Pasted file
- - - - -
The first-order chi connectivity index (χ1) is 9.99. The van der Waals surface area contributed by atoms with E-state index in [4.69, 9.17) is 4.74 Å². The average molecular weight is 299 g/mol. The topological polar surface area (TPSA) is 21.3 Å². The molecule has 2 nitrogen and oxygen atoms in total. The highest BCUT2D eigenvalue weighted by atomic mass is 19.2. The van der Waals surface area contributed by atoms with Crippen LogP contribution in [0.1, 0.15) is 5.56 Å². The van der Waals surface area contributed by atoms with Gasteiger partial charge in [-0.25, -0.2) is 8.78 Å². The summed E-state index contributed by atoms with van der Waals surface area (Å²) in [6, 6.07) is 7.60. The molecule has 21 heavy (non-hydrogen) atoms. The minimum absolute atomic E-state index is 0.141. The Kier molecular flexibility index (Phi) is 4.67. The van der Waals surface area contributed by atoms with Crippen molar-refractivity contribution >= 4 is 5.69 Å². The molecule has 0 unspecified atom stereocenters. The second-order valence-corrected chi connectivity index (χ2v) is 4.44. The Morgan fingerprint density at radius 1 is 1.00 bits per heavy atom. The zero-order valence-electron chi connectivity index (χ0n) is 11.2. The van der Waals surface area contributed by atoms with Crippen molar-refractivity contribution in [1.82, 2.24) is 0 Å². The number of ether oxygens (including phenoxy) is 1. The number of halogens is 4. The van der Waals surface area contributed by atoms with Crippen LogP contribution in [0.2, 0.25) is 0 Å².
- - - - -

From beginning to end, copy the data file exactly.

The first-order chi connectivity index (χ1) is 9.99. The van der Waals surface area contributed by atoms with E-state index in [4.69, 9.17) is 4.74 Å². The average molecular weight is 299 g/mol. The topological polar surface area (TPSA) is 21.3 Å². The molecule has 2 nitrogen and oxygen atoms in total. The highest BCUT2D eigenvalue weighted by atomic mass is 19.2. The van der Waals surface area contributed by atoms with Crippen LogP contribution in [0.1, 0.15) is 5.56 Å². The van der Waals surface area contributed by atoms with Gasteiger partial charge in [-0.25, -0.2) is 8.78 Å². The summed E-state index contributed by atoms with van der Waals surface area (Å²) in [6, 6.07) is 7.60. The molecule has 21 heavy (non-hydrogen) atoms. The minimum absolute atomic E-state index is 0.141. The Kier molecular flexibility index (Phi) is 4.67. The van der Waals surface area contributed by atoms with Crippen molar-refractivity contribution >= 4 is 5.69 Å². The molecule has 0 unspecified atom stereocenters. The second-order valence-corrected chi connectivity index (χ2v) is 4.44. The Morgan fingerprint density at radius 1 is 1.00 bits per heavy atom. The zero-order valence-electron chi connectivity index (χ0n) is 11.2. The van der Waals surface area contributed by atoms with Crippen molar-refractivity contribution in [1.82, 2.24) is 0 Å². The number of ether oxygens (including phenoxy) is 1. The number of halogens is 4. The van der Waals surface area contributed by atoms with Crippen LogP contribution in [0.2, 0.25) is 0 Å².